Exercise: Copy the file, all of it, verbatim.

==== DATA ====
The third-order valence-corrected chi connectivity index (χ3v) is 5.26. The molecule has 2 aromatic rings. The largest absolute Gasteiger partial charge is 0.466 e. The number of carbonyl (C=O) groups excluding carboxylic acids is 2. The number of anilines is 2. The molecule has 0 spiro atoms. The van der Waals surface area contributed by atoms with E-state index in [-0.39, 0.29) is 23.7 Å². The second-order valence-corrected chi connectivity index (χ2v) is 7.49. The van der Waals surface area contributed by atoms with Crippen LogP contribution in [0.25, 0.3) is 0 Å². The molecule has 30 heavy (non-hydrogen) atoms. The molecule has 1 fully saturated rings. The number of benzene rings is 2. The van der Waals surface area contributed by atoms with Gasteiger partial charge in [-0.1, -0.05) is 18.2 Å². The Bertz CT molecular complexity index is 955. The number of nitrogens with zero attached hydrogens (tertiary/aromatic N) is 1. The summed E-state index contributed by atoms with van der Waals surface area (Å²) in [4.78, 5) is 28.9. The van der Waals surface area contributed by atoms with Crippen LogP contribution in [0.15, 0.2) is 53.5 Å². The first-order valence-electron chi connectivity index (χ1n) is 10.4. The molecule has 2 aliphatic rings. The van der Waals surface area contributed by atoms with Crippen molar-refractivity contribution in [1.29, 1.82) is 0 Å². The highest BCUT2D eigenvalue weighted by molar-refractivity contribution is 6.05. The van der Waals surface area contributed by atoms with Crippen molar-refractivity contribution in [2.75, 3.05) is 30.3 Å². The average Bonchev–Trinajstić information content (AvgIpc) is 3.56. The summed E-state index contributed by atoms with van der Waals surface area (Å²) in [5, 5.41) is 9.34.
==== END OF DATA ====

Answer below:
The third-order valence-corrected chi connectivity index (χ3v) is 5.26. The molecule has 2 aromatic rings. The largest absolute Gasteiger partial charge is 0.466 e. The number of carbonyl (C=O) groups excluding carboxylic acids is 2. The number of anilines is 2. The molecule has 0 spiro atoms. The van der Waals surface area contributed by atoms with E-state index in [-0.39, 0.29) is 23.7 Å². The second-order valence-corrected chi connectivity index (χ2v) is 7.49. The van der Waals surface area contributed by atoms with Crippen LogP contribution in [0.25, 0.3) is 0 Å². The molecule has 30 heavy (non-hydrogen) atoms. The molecule has 1 fully saturated rings. The number of benzene rings is 2. The van der Waals surface area contributed by atoms with Gasteiger partial charge in [-0.1, -0.05) is 18.2 Å². The Bertz CT molecular complexity index is 955. The number of nitrogens with zero attached hydrogens (tertiary/aromatic N) is 1. The summed E-state index contributed by atoms with van der Waals surface area (Å²) in [4.78, 5) is 28.9. The van der Waals surface area contributed by atoms with Crippen LogP contribution in [0.15, 0.2) is 53.5 Å². The first-order valence-electron chi connectivity index (χ1n) is 10.4. The molecule has 2 aliphatic rings. The van der Waals surface area contributed by atoms with Crippen molar-refractivity contribution in [1.29, 1.82) is 0 Å². The highest BCUT2D eigenvalue weighted by molar-refractivity contribution is 6.05. The van der Waals surface area contributed by atoms with Crippen molar-refractivity contribution in [2.75, 3.05) is 30.3 Å². The average Bonchev–Trinajstić information content (AvgIpc) is 3.56. The summed E-state index contributed by atoms with van der Waals surface area (Å²) in [5, 5.41) is 9.34.